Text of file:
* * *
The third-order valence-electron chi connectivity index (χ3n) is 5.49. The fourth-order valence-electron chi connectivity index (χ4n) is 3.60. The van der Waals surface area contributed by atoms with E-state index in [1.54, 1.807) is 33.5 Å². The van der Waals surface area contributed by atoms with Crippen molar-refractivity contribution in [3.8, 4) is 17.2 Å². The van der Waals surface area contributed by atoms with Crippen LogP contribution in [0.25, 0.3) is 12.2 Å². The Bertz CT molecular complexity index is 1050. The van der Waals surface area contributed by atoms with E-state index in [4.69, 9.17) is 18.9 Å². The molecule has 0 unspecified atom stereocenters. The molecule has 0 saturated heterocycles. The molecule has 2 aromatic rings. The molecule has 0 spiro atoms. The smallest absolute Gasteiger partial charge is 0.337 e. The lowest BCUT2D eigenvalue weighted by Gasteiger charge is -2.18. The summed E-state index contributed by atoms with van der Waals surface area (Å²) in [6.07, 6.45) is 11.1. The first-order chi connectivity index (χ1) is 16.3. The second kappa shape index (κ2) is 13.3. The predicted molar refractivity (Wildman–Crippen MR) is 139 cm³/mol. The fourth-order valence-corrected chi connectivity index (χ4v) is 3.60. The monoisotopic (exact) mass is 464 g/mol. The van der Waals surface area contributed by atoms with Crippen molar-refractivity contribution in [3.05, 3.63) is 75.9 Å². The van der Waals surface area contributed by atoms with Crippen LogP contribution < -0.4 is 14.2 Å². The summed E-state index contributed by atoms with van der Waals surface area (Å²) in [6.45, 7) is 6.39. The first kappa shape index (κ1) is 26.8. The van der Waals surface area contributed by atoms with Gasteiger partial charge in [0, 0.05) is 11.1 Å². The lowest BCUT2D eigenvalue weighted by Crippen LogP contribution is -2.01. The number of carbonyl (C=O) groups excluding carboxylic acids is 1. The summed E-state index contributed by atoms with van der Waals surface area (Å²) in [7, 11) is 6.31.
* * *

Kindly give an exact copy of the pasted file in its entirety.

The third-order valence-electron chi connectivity index (χ3n) is 5.49. The fourth-order valence-electron chi connectivity index (χ4n) is 3.60. The van der Waals surface area contributed by atoms with E-state index in [1.54, 1.807) is 33.5 Å². The van der Waals surface area contributed by atoms with Crippen molar-refractivity contribution in [3.8, 4) is 17.2 Å². The van der Waals surface area contributed by atoms with Crippen LogP contribution in [0.25, 0.3) is 12.2 Å². The Bertz CT molecular complexity index is 1050. The van der Waals surface area contributed by atoms with E-state index in [4.69, 9.17) is 18.9 Å². The molecule has 0 unspecified atom stereocenters. The molecule has 0 saturated heterocycles. The molecule has 2 aromatic rings. The molecule has 0 spiro atoms. The smallest absolute Gasteiger partial charge is 0.337 e. The lowest BCUT2D eigenvalue weighted by Gasteiger charge is -2.18. The summed E-state index contributed by atoms with van der Waals surface area (Å²) in [6.07, 6.45) is 11.1. The first-order chi connectivity index (χ1) is 16.3. The second kappa shape index (κ2) is 13.3. The predicted molar refractivity (Wildman–Crippen MR) is 139 cm³/mol. The fourth-order valence-corrected chi connectivity index (χ4v) is 3.60. The monoisotopic (exact) mass is 464 g/mol. The van der Waals surface area contributed by atoms with Crippen molar-refractivity contribution in [3.05, 3.63) is 75.9 Å². The van der Waals surface area contributed by atoms with Crippen LogP contribution < -0.4 is 14.2 Å². The summed E-state index contributed by atoms with van der Waals surface area (Å²) in [6.45, 7) is 6.39. The first kappa shape index (κ1) is 26.8. The van der Waals surface area contributed by atoms with Gasteiger partial charge in [0, 0.05) is 11.1 Å². The lowest BCUT2D eigenvalue weighted by Crippen LogP contribution is -2.01. The number of carbonyl (C=O) groups excluding carboxylic acids is 1. The summed E-state index contributed by atoms with van der Waals surface area (Å²) in [7, 11) is 6.31.